Alternative Advent Calendars: All You Need To Know

Posted by Micaela de Freitas on

Alternative Advent Calendars: All You Need To Know


Advent calendars are now a classic festive tradition, helping us to count down the days until Saint Nick shimmies down our chimney. Traditionally, they were a box with a picture of a Christmas scene, such as ones from the Nativity, on the front, with 24 windows featuring chocolate or small gifts behind them. They often go on sale in early autumn, so that consumers can purchase them in time for the 1st December.


However, in recent years shops have seen a whole variety of alternative advent calendars, from makeup and skincare to booze and candles. Once a staple of your childhood, the advent tradition has been rebranded so that we can carry it on well into adulthood. 


But where did advent calendars come from and when did they start?

 

Wait, why do we even have advent calendars?


Advent is the period of time leading up to Christmas day, when the birth of Christ is celebrated. According to Christian tradition this is technically the four Sundays before Christmas day, which means advent can begin anywhere between the 27th of November and 3rd of December. As a result of this, most advent calendars you’ll see on the shelves today usually count down from the 1st December, until Christmas Eve on the 24th December. 


The first iteration of the advent calendar tradition dates back to German protestants in the 1900s, who began counting down the days by using paper advent calendars. They would mark 24 chalk lines on a door and rub one off every day until Christmas. Another tradition involved lighting candles in anticipation of Christmas day. 


Modern advent calendars


Soon enough, commercial advent calendars were produced and sold in Germany, dating from the 1st until the 24th of December, so that they could be reused. Gerhard Lang is widely credited with creating the first printed advent calendar with coloured pictures, which later became small doors.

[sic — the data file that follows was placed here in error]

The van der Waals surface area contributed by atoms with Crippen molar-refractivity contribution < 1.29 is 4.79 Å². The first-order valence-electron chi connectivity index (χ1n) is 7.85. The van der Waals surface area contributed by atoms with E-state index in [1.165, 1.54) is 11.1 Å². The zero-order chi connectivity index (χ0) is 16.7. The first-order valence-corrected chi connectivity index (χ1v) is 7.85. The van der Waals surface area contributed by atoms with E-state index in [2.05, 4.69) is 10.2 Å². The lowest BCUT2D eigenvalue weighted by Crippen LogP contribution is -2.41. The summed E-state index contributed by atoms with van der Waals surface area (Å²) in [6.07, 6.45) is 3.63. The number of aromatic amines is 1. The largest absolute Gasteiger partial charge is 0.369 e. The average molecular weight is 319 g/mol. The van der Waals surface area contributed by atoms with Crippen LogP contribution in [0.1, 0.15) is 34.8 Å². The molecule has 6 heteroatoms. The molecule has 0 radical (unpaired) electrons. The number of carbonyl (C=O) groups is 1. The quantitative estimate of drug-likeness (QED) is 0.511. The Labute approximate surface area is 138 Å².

This eventually developed into the practice we know and love today - but did you know we didn’t actually see advent calendars in the UK until the mid 1950s! The first chocolate advent calendar in the UK was sold in 1958, but it wasn’t until 1971 that chocolate giant Cadburys joined in. 


Even more surprisingly, it wasn’t until 1993 that Cadbury’s actually began to consistently produce chocolate advent calendars. Despite this, they quickly became the quintessential countdown to Christmas activity for households across the country. 


Some more religious advent calendars will still feature a portion of the Nativity story, or a Bible verse behind each day’s window. However, Advent has since then also become associated with the beginning of the holiday season and is now celebrated by many, religious or not. 


Enter the even more recent phenomena, the ‘alternative advent calendar’. 


So what is an alternative advent calendar?


An alternative advent calendar is a non-chocolate advent calendar, with 24 (sometimes 25, if you’re lucky) windows, each with a gift behind it. Many major brands have started offering advent calendars around the festive season, with smaller versions of their best-selling products. 

They often also include promotional, limited edition products in, as well as being sold for a fraction of the combined retail value of all of the products inside. 


With just a quick search, you can easily find advent calendars for adults and teenagers, for him and for her, for pets - the list is endless! 


If you’re stuck for the best alternative advent calendar, there are plenty of buyer’s guides out there to help you choose the perfect one for you, filled with gifts you know you’ll enjoy. 


Why should you buy an alternative advent calendar?


For most of us, advent calendars are probably extremely reminiscent of our childhoods. Rushing downstairs each morning before school to grab a piece of chocolate (because at Christmas, all you eat is chocolate) and maybe read a funny festive joke. There’s no denying that there’s a lot of nostalgia wrapped around this holiday tradition.